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Memory card format / From Wikipedia, the free encyclopedia

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CompactFlash (CF) is a flash memory mass storage device used mainly in portable electronic devices. The format was specified and the devices were first manufactured by SanDisk in 1994.[3]

Quick facts: Media type, Encoding, Capacity, Developed&nbs...
A 2 GB CompactFlash card
Media typeMass storage device format
EncodingVarious file systems
  • 2 MB to 512 GB[1][2]
  • CF5.0: up to 128 PB
Developed bySanDisk
  • 43×36×3.3 mm (Type I)
  • 43×36×5 mm (Type II)
Weight10 grams (typical)
UsageDigital cameras and other mass storage devices
Extended fromPCMCIA / PC Card

CompactFlash became one of the most successful of the early memory card formats, surpassing Miniature Card and SmartMedia. Subsequent formats, such as MMC/SD, various Memory Stick formats, and xD-Picture Card offered stiff competition. Most of these cards are smaller than CompactFlash while offering comparable capacity and speed. Proprietary memory card formats for use in professional audio and video, such as P2 and SxS, are faster, but physically larger and more costly.

CompactFlash's popularity is declining as CFexpress is taking over. As of 2022, both Canon[4] and Nikon[5] newest high end cameras, e.g. the Canon EOS R5, Canon EOS R3, and Nikon Z 9 use CFexpress cards for the higher performance required to record 8K video.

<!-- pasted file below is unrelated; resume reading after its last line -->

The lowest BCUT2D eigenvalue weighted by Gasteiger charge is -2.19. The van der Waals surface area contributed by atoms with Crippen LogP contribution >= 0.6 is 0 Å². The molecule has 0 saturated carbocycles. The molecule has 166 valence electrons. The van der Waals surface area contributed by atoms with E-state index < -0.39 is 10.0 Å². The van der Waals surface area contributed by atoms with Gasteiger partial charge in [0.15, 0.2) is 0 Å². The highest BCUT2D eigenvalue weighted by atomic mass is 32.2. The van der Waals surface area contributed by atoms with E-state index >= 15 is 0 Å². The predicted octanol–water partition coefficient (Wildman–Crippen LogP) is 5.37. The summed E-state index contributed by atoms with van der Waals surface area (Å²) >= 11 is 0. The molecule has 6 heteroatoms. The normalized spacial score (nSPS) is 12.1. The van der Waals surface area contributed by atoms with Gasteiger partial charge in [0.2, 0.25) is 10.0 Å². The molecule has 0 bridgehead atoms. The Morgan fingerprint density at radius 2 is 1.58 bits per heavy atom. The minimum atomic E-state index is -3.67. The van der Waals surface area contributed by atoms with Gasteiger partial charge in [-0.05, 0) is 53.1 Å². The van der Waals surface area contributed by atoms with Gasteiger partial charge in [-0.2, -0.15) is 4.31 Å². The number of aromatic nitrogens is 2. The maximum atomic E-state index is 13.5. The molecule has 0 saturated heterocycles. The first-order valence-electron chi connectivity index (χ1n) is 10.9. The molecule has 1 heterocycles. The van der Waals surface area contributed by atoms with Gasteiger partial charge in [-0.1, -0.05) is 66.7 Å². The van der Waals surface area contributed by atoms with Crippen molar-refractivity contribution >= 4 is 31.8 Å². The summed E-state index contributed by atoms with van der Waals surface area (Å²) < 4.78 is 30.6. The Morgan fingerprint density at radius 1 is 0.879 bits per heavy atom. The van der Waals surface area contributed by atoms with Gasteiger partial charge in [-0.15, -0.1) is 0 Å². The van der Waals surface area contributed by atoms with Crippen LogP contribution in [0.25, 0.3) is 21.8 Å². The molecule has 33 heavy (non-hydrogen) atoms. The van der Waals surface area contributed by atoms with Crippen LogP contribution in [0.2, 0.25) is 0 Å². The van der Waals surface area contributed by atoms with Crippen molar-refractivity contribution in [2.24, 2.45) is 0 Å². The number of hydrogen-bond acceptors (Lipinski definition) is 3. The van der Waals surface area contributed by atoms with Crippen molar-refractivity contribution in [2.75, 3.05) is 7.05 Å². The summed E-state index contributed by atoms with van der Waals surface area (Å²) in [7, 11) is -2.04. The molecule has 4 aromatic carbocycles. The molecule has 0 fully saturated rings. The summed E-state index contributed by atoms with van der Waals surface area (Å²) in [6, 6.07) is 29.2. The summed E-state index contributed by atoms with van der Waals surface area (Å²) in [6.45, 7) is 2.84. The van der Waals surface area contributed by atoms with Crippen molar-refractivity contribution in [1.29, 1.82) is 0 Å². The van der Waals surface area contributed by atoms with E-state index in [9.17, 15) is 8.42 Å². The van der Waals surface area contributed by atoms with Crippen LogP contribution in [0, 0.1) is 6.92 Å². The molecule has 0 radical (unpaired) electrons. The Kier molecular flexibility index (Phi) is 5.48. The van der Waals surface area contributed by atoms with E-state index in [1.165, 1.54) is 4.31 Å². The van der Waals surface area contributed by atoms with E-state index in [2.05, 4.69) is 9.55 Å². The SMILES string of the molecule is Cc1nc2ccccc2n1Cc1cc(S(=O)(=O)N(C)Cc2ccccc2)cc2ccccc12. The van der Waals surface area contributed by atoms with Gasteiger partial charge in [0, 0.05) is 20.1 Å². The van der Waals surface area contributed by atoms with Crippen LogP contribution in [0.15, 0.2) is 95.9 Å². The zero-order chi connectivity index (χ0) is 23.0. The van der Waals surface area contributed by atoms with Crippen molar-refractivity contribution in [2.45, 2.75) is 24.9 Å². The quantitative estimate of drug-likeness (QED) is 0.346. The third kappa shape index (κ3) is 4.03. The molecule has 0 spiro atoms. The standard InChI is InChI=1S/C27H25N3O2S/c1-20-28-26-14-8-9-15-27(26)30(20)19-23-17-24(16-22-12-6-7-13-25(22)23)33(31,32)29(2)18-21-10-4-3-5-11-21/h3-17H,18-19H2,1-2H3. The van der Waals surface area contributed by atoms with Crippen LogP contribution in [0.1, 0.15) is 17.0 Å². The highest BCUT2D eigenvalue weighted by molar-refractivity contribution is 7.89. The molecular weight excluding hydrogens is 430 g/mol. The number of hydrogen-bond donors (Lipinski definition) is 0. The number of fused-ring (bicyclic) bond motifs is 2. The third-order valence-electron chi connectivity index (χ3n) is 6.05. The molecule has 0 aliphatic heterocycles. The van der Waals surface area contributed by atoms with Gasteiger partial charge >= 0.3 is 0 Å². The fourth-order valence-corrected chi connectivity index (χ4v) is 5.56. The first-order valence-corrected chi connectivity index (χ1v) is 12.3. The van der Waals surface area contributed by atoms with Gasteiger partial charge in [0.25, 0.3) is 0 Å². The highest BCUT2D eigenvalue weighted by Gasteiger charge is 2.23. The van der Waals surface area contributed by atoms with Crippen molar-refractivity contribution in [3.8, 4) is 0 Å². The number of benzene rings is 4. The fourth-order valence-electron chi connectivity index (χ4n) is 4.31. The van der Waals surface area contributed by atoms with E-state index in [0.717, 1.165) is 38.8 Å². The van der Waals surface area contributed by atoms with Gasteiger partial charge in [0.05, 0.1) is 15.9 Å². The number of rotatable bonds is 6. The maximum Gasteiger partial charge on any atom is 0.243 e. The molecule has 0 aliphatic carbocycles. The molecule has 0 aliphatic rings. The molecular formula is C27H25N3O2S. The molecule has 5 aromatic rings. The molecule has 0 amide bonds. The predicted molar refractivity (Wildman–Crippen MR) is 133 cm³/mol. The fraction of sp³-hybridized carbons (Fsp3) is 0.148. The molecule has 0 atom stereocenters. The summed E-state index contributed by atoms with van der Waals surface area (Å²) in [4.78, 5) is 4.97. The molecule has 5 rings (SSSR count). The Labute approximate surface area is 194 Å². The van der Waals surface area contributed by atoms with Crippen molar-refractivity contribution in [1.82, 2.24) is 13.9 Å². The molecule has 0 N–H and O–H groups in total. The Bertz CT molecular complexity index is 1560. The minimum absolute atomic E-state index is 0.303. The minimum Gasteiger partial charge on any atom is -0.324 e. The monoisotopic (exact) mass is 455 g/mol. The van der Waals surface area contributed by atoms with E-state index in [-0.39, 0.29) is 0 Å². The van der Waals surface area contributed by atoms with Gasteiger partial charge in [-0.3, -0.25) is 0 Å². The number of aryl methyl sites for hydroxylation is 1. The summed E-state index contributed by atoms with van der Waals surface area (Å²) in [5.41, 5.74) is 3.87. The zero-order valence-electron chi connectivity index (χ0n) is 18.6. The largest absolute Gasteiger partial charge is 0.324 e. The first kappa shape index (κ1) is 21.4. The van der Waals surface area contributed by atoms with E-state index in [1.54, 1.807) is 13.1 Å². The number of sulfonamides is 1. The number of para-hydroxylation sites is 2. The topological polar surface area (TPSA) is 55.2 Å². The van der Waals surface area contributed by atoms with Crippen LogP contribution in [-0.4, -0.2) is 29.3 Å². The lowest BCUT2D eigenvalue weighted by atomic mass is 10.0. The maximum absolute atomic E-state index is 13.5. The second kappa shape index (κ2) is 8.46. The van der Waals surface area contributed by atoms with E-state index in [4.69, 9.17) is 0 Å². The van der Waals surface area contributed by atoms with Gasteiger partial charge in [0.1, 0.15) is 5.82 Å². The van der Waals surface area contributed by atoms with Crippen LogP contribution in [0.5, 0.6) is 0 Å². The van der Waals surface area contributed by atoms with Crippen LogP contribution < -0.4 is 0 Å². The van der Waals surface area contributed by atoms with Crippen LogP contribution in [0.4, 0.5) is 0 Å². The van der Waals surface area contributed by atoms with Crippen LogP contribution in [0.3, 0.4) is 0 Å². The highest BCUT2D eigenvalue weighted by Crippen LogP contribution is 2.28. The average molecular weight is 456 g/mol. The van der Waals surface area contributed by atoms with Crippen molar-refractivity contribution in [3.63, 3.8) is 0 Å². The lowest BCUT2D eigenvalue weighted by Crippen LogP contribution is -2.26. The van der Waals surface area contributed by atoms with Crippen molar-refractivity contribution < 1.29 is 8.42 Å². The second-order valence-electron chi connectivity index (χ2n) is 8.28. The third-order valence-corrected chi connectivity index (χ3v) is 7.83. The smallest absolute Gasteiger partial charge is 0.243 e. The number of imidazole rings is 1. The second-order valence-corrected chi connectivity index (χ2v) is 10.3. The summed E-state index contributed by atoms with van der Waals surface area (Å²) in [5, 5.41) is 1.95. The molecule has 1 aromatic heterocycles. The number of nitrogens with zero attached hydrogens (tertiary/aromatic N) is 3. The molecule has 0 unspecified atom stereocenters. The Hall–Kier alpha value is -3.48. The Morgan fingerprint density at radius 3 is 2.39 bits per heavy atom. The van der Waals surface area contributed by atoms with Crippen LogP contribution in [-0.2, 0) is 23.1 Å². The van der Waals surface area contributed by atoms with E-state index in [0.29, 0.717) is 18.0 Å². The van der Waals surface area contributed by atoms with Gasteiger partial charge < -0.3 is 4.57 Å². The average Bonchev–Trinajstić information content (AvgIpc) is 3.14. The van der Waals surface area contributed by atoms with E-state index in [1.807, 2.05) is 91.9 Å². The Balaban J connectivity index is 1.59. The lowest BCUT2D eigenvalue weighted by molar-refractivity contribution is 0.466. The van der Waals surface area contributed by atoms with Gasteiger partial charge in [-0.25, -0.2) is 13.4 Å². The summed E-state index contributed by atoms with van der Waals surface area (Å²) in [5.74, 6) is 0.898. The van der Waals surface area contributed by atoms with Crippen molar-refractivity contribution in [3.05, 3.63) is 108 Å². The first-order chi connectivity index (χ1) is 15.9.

Traditional CompactFlash cards use the Parallel ATA interface, but in 2008, a variant of CompactFlash, CFast was announced. CFast (also known as CompactFast) is based on the Serial ATA interface.

In November 2010, SanDisk, Sony and Nikon presented a next generation card format to the CompactFlash Association. The new format has a similar form factor to CF/CFast but is based on the PCI Express interface instead of Parallel ATA or Serial ATA.[6][7] With potential read and write speeds of 1 Gbit/s (125 MB/s) and storage capabilities beyond 2 TiB, the new format is aimed at high-definition camcorders and high-resolution digital cameras, but the new cards are not backward compatible with either CompactFlash or CFast. The XQD card format was officially announced by the CompactFlash Association in December 2011.[8]